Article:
“Change is inevitable. Progress is optional.” Tony Robbins

“If nothing ever changed, there would be no butterflies.” Unknown

Are people capable of change? Yes! Can it happen at any age? If they are open to the challenge and are willing to work on such a change, yes again! Think about the ageless story of “Scrooge.” Whether as a metaphor or an example, Mr. Dickens shared the idea of human capacity for change which can be consequential for personal and professional relationships. The message will continue to endure but also be questioned as long as humanity exists.

In 2013, Gallup conducted a poll about the satisfaction of the American worker. They discovered 70 percent were disengaged from their work, and of that group, 18 percent were actively disengaged. To compound this serious issue, the most disengaged spread their attitude towards their more engaged coworkers often undermining those more satisfied employees. This is obviously a problem!

Gallup went on to say that expensive strategies such as providing ping pong tables and expensive lunches had very little long-lasting effects. What they discovered was the obvious to those of us in the people business. If more managers focused on the worker’s strengths and provided positive feedback, Gallup hypothesized the American Worker would double in productivity. Without needing to be stated, this is major!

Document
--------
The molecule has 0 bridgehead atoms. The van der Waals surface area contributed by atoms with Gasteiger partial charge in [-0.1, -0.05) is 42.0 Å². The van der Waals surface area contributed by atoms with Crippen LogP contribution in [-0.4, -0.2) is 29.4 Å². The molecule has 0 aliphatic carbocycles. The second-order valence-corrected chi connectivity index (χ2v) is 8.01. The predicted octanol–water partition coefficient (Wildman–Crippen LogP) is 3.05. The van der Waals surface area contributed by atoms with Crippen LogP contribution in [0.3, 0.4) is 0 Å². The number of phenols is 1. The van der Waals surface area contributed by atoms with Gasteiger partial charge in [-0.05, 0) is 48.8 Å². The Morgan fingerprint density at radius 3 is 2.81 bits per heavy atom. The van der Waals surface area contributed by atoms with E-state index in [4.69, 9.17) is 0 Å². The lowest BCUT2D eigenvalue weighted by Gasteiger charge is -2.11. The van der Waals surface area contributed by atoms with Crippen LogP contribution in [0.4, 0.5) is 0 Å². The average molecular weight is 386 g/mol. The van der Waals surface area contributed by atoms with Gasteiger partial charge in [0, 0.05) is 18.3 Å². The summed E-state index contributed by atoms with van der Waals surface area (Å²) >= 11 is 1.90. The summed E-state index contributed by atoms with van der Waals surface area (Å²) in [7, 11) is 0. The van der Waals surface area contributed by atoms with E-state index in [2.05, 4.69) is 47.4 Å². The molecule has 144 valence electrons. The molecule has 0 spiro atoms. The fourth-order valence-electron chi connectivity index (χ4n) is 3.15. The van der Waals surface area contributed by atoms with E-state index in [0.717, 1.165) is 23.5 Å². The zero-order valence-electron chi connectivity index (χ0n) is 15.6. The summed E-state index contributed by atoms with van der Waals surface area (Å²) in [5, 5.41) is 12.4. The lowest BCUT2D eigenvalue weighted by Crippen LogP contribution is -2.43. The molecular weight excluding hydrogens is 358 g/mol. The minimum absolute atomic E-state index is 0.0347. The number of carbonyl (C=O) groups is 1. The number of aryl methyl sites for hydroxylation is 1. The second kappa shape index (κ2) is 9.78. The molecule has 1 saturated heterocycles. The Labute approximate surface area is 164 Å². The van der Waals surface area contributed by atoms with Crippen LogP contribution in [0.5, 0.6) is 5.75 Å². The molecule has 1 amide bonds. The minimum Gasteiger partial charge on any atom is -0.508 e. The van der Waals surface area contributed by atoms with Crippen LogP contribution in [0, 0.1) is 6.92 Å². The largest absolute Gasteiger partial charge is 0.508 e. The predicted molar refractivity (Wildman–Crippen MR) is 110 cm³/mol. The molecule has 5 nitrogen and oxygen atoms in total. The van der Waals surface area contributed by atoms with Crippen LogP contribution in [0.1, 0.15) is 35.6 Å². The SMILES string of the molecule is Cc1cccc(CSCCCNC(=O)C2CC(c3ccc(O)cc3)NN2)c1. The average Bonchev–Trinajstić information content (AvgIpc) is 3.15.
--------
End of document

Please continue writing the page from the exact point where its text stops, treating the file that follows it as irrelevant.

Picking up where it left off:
It sounds like a simple solution, but it is not. As most people recognize, not everyone in management is hired for their people skills. If they were, the issue at hand would be extinguished. Many managers are promoted because of their talent or hard work. If they are difficult, withholding, surly or just inept in dealing with people, excuses are frequently made. We have heard them all. One might be, “Ignore him or her because they are good at their craft.” Another justification could be, “That is just the way he or she is. Do not take it personally.” Finally, “Look he or she is not going to change so just deal with it.” As a person who believes everyone is capable of change, I find such allowances to be not only defeatist but in some way promulgating greater negativity. Alternatively, I posit the following: You can teach an old dog new tricks both literally and figuratively.

Let me introduce you to Biscuit. He is the dog in the photo above. Biscuit is almost seventeen years old. He looks marvelous for his age, doesn’t he? Biscuit is truly an oldie but goody. Last year, after my mother passed away, he came to live with my husband, two dogs and I. We were not sure how it would work out, but it has. Our dogs are well trained, but just in case we miss or they miss, we leave training pads in a certain area of the house. Biscuit was trained but never exposed to pads. We never thought about training him at such an older age so he wears a wrap and is taken outside as often as possible. One day, I see Biscuit meandering over to the training pads. He must have observed our dogs doing the same. Shortly thereafter, I see him walking regularly in that direction when in need. Now you might wonder what the discussion of an ancient dog has to do with this subject. Well, it substantiates the fact you can teach an old dog new tricks. Also, it brings to light the idea of brain malleability even at such a ripe old age. If our canine friends are capable of doing this, what does it say about the potential for humans? With much enthusiasm and optimism, I would say a great deal, and more promising, there is science to validate this. It is referred to as neuroplasticity and has wide implications for humanity. With regard to today’s topic, it reinforces the belief that everyone is capable of change, even an old dog….(To Be Continued)


Crabtree, Steve. “Worldwide, 13% of Employees Are Engaged at Work.” Gallup.com. Gallup, 8, October 2013.